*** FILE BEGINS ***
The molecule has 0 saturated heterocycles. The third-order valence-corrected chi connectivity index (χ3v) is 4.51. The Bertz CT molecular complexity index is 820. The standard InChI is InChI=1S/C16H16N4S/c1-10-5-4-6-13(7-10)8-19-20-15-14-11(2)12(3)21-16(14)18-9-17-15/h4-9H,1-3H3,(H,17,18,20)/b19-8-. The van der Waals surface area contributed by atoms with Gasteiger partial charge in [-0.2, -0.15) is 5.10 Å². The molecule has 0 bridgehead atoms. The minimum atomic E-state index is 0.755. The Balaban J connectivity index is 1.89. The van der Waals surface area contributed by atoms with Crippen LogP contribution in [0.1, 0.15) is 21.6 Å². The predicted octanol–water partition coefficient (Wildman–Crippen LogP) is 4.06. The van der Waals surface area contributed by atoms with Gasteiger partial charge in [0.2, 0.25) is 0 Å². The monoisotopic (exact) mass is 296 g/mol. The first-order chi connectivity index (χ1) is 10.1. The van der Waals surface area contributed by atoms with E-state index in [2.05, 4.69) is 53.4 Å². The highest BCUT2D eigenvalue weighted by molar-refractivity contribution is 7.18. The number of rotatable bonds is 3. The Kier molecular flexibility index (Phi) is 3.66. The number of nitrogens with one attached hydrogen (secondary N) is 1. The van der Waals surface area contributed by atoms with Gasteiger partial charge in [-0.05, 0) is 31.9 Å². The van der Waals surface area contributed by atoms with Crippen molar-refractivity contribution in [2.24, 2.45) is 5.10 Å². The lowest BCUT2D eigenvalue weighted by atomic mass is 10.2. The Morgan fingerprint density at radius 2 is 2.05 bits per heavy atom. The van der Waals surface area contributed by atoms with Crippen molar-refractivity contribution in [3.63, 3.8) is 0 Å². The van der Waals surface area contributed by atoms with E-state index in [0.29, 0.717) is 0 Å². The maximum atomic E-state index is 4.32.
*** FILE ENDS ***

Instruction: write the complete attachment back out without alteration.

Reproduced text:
The molecule has 0 saturated heterocycles. The third-order valence-corrected chi connectivity index (χ3v) is 4.51. The Bertz CT molecular complexity index is 820. The standard InChI is InChI=1S/C16H16N4S/c1-10-5-4-6-13(7-10)8-19-20-15-14-11(2)12(3)21-16(14)18-9-17-15/h4-9H,1-3H3,(H,17,18,20)/b19-8-. The van der Waals surface area contributed by atoms with Gasteiger partial charge in [-0.2, -0.15) is 5.10 Å². The molecule has 0 bridgehead atoms. The minimum atomic E-state index is 0.755. The Balaban J connectivity index is 1.89. The van der Waals surface area contributed by atoms with Crippen LogP contribution in [0.1, 0.15) is 21.6 Å². The predicted octanol–water partition coefficient (Wildman–Crippen LogP) is 4.06. The van der Waals surface area contributed by atoms with Gasteiger partial charge in [0.2, 0.25) is 0 Å². The monoisotopic (exact) mass is 296 g/mol. The first-order chi connectivity index (χ1) is 10.1. The van der Waals surface area contributed by atoms with E-state index in [2.05, 4.69) is 53.4 Å². The highest BCUT2D eigenvalue weighted by molar-refractivity contribution is 7.18. The number of rotatable bonds is 3. The Kier molecular flexibility index (Phi) is 3.66. The number of nitrogens with one attached hydrogen (secondary N) is 1. The van der Waals surface area contributed by atoms with Gasteiger partial charge in [-0.05, 0) is 31.9 Å². The van der Waals surface area contributed by atoms with Crippen molar-refractivity contribution in [2.24, 2.45) is 5.10 Å². The lowest BCUT2D eigenvalue weighted by atomic mass is 10.2. The Morgan fingerprint density at radius 2 is 2.05 bits per heavy atom. The van der Waals surface area contributed by atoms with Crippen molar-refractivity contribution in [3.63, 3.8) is 0 Å². The van der Waals surface area contributed by atoms with E-state index in [0.29, 0.717) is 0 Å². The maximum atomic E-state index is 4.32.